Nothing I can talk about is happening in Nia’s case, though I think I was able to do something that I think will really help her in the long run by getting a professional who’d begun acting extremely unprofessional caught doing so and (I think) moved off the case. Nia and her mom are talking once a week on the phone and having 90 minutes of group therapy (PCIT) every week. Court doesn’t happen again until late winter, and I don’t expect anything to change before that, though her ever-optimistic mom does. One unexpected bonus of the visits is that Lee has gotten really frustrated with Nia’s mom for her significant focus on Nia looking “cute” and I think this specifically pushed her to open her heart more, because it’s something that drives Lee crazy about her own birthmother, Leah. Nia doesn’t mind the “cute” comments and we knew she put a lot of emphasis on how she looked, but her mom has been implying that some of the things Nia chooses aren’t cute enough and I’m trying to help navigate letting Nia choose her clothes (within reason) and letting her mom accept that this is what’s going on and be okay with it even if she’d rather be able to match Nia’s clothing to her own. (As a sidebar, I suspect part of this is that Nia’s mom grew up in care and so she sees something like intentionally non-matching socks as a “foster child doesn’t even have matching socks!” thing, but she seemed fine with it when I let her know Nia had pointed out the batch of unmatched socks and that this was popular with her school friends. But that’s just a guess, and I don’t expect Nia’s mom to open up to me.) At any rate, something about this helped Lee make a big leap in loving Nia, and I appreciate that.
And then way back before Mara came to live with us, we were worried about what would become of Lee’s bio-half-sister Shasta’s daughter, Kara, who had been living with Shasta’s mother in what seemed to be an increasingly inappropriate setting. That’s one story that does seem to have come to a good ending at last. There was a funeral in Lee’s family that seems to have brought out another half-sister but also showed that after a crisis in which several of Lee’s relatives who barely know Shasta or Kara were asked if they’d take custody, the state finally returned Kara to her mother’s care. I don’t know the details of all this because Shasta and Lee had a falling-out of sorts, but I have a lot of faith in Shasta’s abilities to be a really good mom if given the chance. Kara’s a teenager now and I’m sure this will be hard for both of them but I think it’s going to be really good in the long run, just as I thought two years ago.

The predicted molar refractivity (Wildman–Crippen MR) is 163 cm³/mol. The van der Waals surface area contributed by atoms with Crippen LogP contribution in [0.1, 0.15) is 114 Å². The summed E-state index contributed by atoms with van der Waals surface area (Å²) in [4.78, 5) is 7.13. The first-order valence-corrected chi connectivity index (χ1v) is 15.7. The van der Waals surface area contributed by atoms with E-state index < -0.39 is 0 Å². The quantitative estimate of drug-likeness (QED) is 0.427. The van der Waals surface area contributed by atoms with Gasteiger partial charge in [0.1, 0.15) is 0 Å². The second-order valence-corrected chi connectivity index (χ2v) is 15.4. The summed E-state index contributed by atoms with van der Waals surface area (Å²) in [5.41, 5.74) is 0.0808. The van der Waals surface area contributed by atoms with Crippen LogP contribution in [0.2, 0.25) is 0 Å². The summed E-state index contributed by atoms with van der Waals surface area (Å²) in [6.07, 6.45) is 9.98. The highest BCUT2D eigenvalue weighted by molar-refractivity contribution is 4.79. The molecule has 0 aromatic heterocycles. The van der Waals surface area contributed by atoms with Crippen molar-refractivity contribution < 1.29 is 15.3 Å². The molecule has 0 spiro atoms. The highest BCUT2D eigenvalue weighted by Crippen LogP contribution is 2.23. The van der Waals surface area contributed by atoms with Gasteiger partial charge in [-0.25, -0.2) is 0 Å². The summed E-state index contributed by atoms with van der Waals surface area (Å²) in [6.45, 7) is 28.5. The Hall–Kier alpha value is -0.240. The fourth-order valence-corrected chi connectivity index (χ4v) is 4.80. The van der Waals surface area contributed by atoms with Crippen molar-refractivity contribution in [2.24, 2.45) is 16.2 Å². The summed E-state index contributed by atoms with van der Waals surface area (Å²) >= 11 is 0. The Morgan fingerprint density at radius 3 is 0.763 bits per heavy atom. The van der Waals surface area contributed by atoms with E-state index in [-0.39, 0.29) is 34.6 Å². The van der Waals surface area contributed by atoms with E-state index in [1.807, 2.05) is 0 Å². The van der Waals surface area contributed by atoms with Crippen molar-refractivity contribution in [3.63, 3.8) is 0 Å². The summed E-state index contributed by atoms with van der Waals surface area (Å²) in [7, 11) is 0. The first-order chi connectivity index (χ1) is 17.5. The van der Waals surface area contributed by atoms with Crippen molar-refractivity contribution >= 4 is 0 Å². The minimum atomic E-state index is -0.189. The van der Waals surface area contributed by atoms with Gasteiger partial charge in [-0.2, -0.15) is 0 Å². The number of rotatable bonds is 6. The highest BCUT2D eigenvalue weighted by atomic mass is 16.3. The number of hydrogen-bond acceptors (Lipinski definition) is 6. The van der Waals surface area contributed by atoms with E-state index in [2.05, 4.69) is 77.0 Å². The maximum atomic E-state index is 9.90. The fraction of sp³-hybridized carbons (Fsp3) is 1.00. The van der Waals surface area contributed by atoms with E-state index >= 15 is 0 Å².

Lee and I are doing well. We had a date night Friday after a neighborhood party celebrating the work we and others had done on behalf of some school board candidates. We got to connect in a new way with some neighbors and have some new playdate options on the table, including with the girl who’s now 8 or so but was adopted from foster care at age 6 and immediately bonded with Nia despite neither of them knowing about the other’s history. Even better than a date, I got to spend an hour or so in the quiet house by myself while Lee took the girls to church Sunday. She’s been unhappy with the church we attended that I’ve written about so much here and she’s trying to find a replacement. Unsurprisingly, the Presbyterians are too formal for her and the visiting brass ensemble was too noisy for Mara, but sitting on the couch sewing and eating crackers with yogurt dip was absolutely perfect for me. I’m looking forward to a repeat of that next Sunday and to finding quiet, calm spaces wherever I can. I need it, and we need to keep our strength up for whatever’s coming next.